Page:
CC2533 0x95.. CC254X 🔶 Looking for testers
CC2540 0x8d.. CC254X Works
CC2541 0x41.. CC254X 🔶 Looking for testers
CS2510 0x81.. CS2510 🔶 Looking for testers

Contributing other chip drivers

Since the arduino sketch is quite simple, it's possible to support any CCxxxx device solely by creating a new chip driver. Even if your chip uses a different debug protocol instruction set (such as CC2510) you can modify it on-the-fly.

In order to create a new chip driver you should create a new file in the Python/cclib/chip folder with the name of your chip (for example, and create a new Python class, subclassing from the ChipDriver class. For example:

class CC2510(ChipDriver):
    Chip-specific code for CC2510 SOC

    def test(chipID):
        Check if this ChipID can be handled by this class
        return ((self.chipID & 0xff00) == 0x8100)

    def chipName(self):
        Return Chip Name
        return "CC2510"

    def initialize(self):
        Initialize chip driver

        # Get chip info
        self.chipInfo = self.getChipInfo()

        # Populate variables
        self.flashSize = self.chipInfo['flash'] * 1024
        self.flashPageSize = 0x400
        self.sramSize = self.chipInfo['sram'] * 1024
        self.bulkBlockSize = 0x800
        self.flashWordSize = 2

And you must then register your class in the Python/cclib/

# Chip drivers the CCDebugger will test for
from cclib.chip.cc2540x import CC254X
from cclib.chip.cc2510 import CC2510
CHIP_DRIVERS = [ CC254X, CC2510 ]

After that you need to implement all the functions exposed by the ChipDriver (available in Python/cclib/chip/, but you can just copy the driver and work on top of it.

We are looking forward for your support for new chips!


The protocol used between your computer and your Arduino is quite simple and not really fault-proof. This was intended as a pure proxy mechanism in order to experiment with the CC Debugging protocol from the computer. Therefore, if you interrupt any operation in the middle, you will most probably have to unplug and re-plug your Teensy/Arduino. That said, here is the protocol:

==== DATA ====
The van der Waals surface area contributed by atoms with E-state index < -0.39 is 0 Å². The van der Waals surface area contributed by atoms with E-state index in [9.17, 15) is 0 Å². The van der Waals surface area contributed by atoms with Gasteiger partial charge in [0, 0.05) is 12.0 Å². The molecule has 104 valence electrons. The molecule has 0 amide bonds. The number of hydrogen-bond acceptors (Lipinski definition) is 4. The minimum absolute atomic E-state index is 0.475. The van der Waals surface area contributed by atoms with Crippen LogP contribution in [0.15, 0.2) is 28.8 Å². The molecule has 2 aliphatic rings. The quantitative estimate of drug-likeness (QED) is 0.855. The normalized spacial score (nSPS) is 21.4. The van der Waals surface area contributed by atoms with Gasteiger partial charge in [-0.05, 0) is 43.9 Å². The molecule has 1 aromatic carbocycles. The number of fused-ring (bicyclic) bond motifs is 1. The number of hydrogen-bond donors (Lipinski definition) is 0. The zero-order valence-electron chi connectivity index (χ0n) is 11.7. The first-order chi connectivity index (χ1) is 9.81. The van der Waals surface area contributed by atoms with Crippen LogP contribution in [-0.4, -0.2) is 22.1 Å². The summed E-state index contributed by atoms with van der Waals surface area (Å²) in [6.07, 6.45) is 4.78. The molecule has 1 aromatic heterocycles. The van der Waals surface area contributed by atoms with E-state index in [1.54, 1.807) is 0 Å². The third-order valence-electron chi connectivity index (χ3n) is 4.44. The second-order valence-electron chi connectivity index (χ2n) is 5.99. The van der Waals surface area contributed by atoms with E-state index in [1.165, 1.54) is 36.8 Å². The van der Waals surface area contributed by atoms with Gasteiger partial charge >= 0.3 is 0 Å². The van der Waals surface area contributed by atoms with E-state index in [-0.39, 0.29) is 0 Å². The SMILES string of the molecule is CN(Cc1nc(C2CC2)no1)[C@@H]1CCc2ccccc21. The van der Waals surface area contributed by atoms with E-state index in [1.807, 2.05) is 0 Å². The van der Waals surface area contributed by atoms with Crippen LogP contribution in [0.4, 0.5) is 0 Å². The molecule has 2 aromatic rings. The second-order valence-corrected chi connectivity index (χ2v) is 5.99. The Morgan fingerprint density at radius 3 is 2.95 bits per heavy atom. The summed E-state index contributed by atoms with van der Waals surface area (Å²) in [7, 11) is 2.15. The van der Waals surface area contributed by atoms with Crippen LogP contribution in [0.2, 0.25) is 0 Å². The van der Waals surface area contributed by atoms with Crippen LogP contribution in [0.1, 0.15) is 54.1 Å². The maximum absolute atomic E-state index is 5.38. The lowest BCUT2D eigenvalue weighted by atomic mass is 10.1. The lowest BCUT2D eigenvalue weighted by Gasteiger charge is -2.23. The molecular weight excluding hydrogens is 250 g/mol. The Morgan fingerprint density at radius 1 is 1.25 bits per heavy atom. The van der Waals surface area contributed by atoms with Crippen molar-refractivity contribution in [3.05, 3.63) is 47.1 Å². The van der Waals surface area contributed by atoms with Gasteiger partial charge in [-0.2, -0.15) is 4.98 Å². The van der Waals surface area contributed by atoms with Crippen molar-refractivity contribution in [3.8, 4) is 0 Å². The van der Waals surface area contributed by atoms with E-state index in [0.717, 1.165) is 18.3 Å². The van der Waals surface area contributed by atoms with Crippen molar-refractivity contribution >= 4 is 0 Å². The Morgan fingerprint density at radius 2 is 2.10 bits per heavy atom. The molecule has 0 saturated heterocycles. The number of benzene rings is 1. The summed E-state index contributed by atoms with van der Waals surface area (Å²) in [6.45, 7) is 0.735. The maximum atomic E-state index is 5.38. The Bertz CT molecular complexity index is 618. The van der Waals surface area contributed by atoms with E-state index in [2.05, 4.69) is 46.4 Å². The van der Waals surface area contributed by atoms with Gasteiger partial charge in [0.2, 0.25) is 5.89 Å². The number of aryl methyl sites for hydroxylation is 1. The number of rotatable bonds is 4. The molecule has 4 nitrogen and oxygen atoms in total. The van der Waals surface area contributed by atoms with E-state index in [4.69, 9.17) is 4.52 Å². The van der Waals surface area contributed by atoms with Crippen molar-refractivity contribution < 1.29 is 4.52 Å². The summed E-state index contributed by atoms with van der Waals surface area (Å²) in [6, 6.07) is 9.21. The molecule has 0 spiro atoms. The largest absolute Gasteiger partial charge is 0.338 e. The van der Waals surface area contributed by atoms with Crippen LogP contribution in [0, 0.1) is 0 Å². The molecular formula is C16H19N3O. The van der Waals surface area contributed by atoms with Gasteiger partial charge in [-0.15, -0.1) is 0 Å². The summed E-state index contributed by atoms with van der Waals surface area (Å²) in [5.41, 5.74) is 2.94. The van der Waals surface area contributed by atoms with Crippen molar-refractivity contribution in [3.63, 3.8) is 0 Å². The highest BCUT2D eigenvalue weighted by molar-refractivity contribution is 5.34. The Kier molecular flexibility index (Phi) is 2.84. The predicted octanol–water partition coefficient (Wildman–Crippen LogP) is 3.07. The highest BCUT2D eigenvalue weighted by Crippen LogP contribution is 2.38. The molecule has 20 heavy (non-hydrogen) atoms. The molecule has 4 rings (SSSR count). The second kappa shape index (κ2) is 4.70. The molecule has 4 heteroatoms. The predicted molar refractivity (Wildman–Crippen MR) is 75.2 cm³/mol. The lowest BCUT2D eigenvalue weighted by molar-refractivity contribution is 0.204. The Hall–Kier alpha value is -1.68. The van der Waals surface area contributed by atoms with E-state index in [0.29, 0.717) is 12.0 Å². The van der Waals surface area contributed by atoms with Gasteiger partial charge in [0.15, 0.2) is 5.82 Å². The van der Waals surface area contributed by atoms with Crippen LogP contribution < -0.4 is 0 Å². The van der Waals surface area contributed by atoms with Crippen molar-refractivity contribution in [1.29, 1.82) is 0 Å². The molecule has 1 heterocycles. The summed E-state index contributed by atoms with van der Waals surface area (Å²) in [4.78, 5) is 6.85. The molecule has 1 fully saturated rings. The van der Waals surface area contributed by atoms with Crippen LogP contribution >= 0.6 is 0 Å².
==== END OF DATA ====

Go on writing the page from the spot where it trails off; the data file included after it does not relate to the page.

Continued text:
Since most of the debug commands are at max 4-bytes long, we are sending from the computer a constant-sized frame of 4-bytes:

|  Command  |   Data 0  |   Data 1  |   Data 2  |

The only exceptions are:

  • The brust-write command (CMD_BRUSTWR), where up to 2048 bytes might follow the 4-byte frame, and
  • The instrunctionset update command (CMD_INSTR_UPD), were 16 bytes must follow the 4-byte frame.

The Teensy/Arduino will always reply with the following 3-byte long frame:

|   Status  |    ResH   |  Err/ResL |

If the status code is ANS_OK(1), the ResH:ResL word contains the resulting word (or byte) of the command. If it's ANS_ERR(2), the ResL byte contains the error code.


Users have successfully flashed various BlueGiga BLE112/BLE113 (CC2540) modules with this solution, however the developers DO NOT GUARANTEE THAT THIS WILL WORK IN YOUR CASE! The developers cannot be held liable for any damage caused by using this library, directly or indirectly. YOU ARE USING THIS CODE SOLELY AT YOUR OWN RISK!


Copyright (c) 2014-2016 Ioannis Charalampidis

This program is free software: you can redistribute it and/or modify it under the terms of the GNU General Public License as published by the Free Software Foundation, either version 3 of the License, or (at your option) any later version.

This program is distributed in the hope that it will be useful, but WITHOUT ANY WARRANTY; without even the implied warranty of MERCHANTABILITY or FITNESS FOR A PARTICULAR PURPOSE. See the GNU General Public License for more details.

You should have received a copy of the GNU General Public License along with this program. If not, see